The proposed randomized controlled trial will take place a few weeks after UCLA Health notified its patients about bivalent COVID-19 boosters. The trial will test whether text-based reminders can increase uptake of bivalent COVID-19 boosters and examine different ways to elevate intentions to get the booster. This trial will include a randomly selected ~40% of patients from all UCLA Health patients eligible to receive the COVID-19 bivalent booster at the time of the study, with 35% of the remaining eligible patients randomly allocated to another trial (Pre-registration title: "Boost intentions and Facilitate Action to Promote Covid-19 Booster Take-up") and 25% randomly allocated to a third trial (Pre-registration title: "Effects of Prompt to Bundle Covid-19 Booster and Flu Shot"). The three trials will be run simultaneously. Patients randomly selected for this trial will be randomized at an equal share to 7 conditions: an Holdout condition that does not receive a text reminder and 6 additional conditions that receive a text message (simple reminder, uniqueness information reminder, eligibility information reminder, severity information reminder, consistency reminder, and consistency and uniqueness information reminder; see description in the Arm/Interventions section). Within each arm, patients are further randomized into one of the 33 time slots for when they will receive the text message (i.e., 3 time points per day including 9am, 12pm, 4pm for 11 days). Days 1-4 and 8-11 have slightly fewer patients than Days 5-7. First, to test whether the text reminders increase vaccine uptake, the investigators will compare the holdout condition to the combination of the 6 reminder arms. The investigators will also investigate additional questions: 1. The investigators will investigate how the information provision strategies affect vaccine uptake. For this purpose, the investigators will compare vaccine uptake and link click rates between (1) the uniqueness information reminder, (2) the eligibility information reminder, and (3) the severity information reminder. If there are significant differences across three information provision reminders in a given outcome, the investigators will separately compare these three reminders with the simple reminder and the holdout arm. If there are not significant differences across the three information provision reminders in a given outcome, the investigators will compare the average of these three reminders with the simple reminder and holdout. The investigators will also compare the simple reminder with the holdout arm. For the severity information reminder, the investigators have competing predictions. On one hand, highlighting underestimated severity may increase the perceived importance of the vaccine; on the other hand, the negative valence of this message may create reactance, leading people to avoid thinking about COVID-19 and vaccination. 2. The investigators will investigate how the consistency framing affects vaccine uptake and whether the combination of consistency and uniqueness information has a positive effect. On one hand, the psychological literature about the consistency principle suggests that people strive to behave consistently with their past actions and positions; thus, reminding people that they have completed the primary series and have done a good job at protecting their health may motivate them to consistently take care of themselves by getting the bivalent booster. On the other hand, patients may get complacent after being reminded that they have already finished the primary series, thinking that they have already completed the necessary steps to protect themselves. Hence, the investigators have competing predictions about whether the consistency framing can effectively increase vaccine uptake. The combination of consistency and uniqueness information about how the bivalent booster differs from the previous doses may be most powerful. To understand the role of consistency framing, the investigators will compare the consistency reminder with the simple reminder (in both vaccine uptake and link click rates) and the holdout condition (in vaccine uptake only). To test the effect of consistency framing and uniqueness information, the investigators will compare the consistency and uniqueness information reminder with the consistency reminder, the uniqueness information reminder, simple reminder, and holdout, respectively. 3. The investigators will explore the role of the time when a text message is sent. The investigators will examine how the effect of text reminders (i.e., the combination of the 6 reminder arms vs. holdout) varies across days and times. As additional specifications, the investigators will control for the time trend and analyze all patients who have not gotten the bivalent booster in California or scheduled a booster appointment at UCLA Health the day before the trial starts. Analysis: The investigators will run ordinary least squares regressions (OLS) with robust standard errors to predict the aforementioned outcome variables, except that the investigators will use a Cox proportional hazards model with administrative censoring to predict time of obtaining the booster. The significance level will be 0.05. The regressions will include the following control variables: - Indicators for one of the 33 time slots - Participant age (If there will be a missing value, the investigators will replace with the mean and add a dummy variable to indicate patients with missing age) - Indicators for participant race/ethnicity (Black non-Hispanic, Hispanic, Asian non-Hispanic, white non-Hispanic, other/mixed, unknown) - Indicators for participant gender (male, female, other/unknown) The investigators will test whether the main effect of sending text reminders (i.e., the combination of the 6 reminder arms vs. holdout) is robust regardless of: - Whether the patient is female or male - Whether the patient is white non-hispanic or racial/ethnical minority - Whether the patient is 65+ (including 65) or below 65 The investigators will investigate the following moderators for (1) the effect of sending a text reminder to facilitate action and (2) the effect of boosting intentions via information provision; since the investigators have competing predictions about the effectiveness of consistency framing, the investigators will exclude the arms containing consistency framing from this analysis: - Timing of the first dose of the COVID-19 vaccine primary series - Whether patients got at least one original booster before the trial starts - Whether or not the patient received a flu shot in either the 2020-2021 season or the 2021-2022 flu season according to the patient's medical record - How strongly the patient's neighborhood is in favor of the Republican (vs. Democratic) Party if UCLA Health eventually agrees to provide de-identified addresses (e.g., zip code) and if the sample includes patients living in Republican-leaning counties. Additional information: Three days into this trial, the investigators learned that the supply of boosters at UCLA Health is very limited and patients could not find appointments at UCLA Health. The investigators verified that local pharmacies continue to have appointments available. Thus, the investigators updated all text messages to (1) explain that UCLA Health has limited booster appointments available, (2) no longer provide a direct link to schedule appointments at UCLA Health, and (3) instead encourage patients to make an appointment at local pharmacies.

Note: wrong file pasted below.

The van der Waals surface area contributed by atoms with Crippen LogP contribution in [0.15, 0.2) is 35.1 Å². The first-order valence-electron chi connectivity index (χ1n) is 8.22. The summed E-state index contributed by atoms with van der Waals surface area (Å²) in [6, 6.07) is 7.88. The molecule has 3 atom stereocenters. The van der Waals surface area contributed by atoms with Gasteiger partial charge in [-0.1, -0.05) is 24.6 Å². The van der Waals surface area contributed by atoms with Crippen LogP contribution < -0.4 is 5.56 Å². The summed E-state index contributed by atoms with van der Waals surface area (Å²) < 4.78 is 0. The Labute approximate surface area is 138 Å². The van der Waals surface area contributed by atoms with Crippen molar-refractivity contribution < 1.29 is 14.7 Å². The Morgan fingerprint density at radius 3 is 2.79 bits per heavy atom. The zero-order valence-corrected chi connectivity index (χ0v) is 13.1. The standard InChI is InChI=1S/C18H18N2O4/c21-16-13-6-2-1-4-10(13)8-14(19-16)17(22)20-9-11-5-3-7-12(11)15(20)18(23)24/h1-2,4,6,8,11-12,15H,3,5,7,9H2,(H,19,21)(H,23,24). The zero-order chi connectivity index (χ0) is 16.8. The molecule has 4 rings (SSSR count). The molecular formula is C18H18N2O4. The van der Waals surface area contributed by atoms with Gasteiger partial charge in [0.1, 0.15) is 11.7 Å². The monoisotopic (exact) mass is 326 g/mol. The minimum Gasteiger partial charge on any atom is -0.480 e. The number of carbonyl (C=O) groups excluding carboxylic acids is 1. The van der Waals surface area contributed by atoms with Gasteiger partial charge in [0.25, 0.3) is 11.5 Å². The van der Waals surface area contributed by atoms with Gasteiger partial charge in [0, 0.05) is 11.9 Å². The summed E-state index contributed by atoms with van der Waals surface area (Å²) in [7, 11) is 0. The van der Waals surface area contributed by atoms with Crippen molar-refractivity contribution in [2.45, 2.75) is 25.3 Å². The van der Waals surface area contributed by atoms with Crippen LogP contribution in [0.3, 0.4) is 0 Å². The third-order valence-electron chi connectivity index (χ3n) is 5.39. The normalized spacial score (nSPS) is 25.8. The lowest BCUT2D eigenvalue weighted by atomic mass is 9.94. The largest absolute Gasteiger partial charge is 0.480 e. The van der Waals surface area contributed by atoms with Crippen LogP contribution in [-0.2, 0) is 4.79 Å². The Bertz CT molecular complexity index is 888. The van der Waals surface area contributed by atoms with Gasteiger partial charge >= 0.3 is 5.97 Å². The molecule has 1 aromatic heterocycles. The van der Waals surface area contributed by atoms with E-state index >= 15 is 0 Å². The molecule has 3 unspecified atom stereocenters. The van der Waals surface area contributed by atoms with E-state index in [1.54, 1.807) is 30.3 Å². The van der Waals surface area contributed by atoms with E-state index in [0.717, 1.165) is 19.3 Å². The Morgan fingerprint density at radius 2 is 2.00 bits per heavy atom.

COVID-19, Vaccines, COVID19, Text-messages, Patient Outreach, Behavioral Science, Information provision, Consistency framing, Information provision about the uniqueness of the bivalent booster, Information provision about bivalent booster eligibility, Information provision about the severity of COVID-19 symptoms, Holdout, Simple reminder, Consistency reminder, Uniqueness information reminder, Eligibility information reminder, Severity information reminder, Consistency and uniqueness information reminder
You can join if…
Open to people ages 18 years and up
- Patients aged 18 or above
- Have a mobile phone number or SMS-capable phone number in UCLA Health's database
- Having completed a COVID-19 vaccine primary series based on CAIR data
- Last COVID-19 vaccine shot (including booster shot) occurred at least two months before the date when patient list are pulled in preparation for the trial, based on CAIR data. The last two criteria meant to identify patients who are eligible for the updated booster.
You CAN'T join if...
- Patients who have received the bivalent booster anywhere (based on CAIR data) before the day they receive the text message
- Patients who have already scheduled appointments at UCLA Health for getting the bivalent booster before the day they receive the text message
- UCLA Health Department of Medicine, Quality Office
accepting new patients
Los Angeles California 90095 United States
Lead Scientist at University of California Health
- Jeffrey T. Fujimoto, MD (ucla)
HS Clinical Instructor, Medicine
- accepting new patients
- Start Date
- Completion Date
- University of California, Los Angeles
- Study Type
- Expecting 160000 study participants
- Last Updated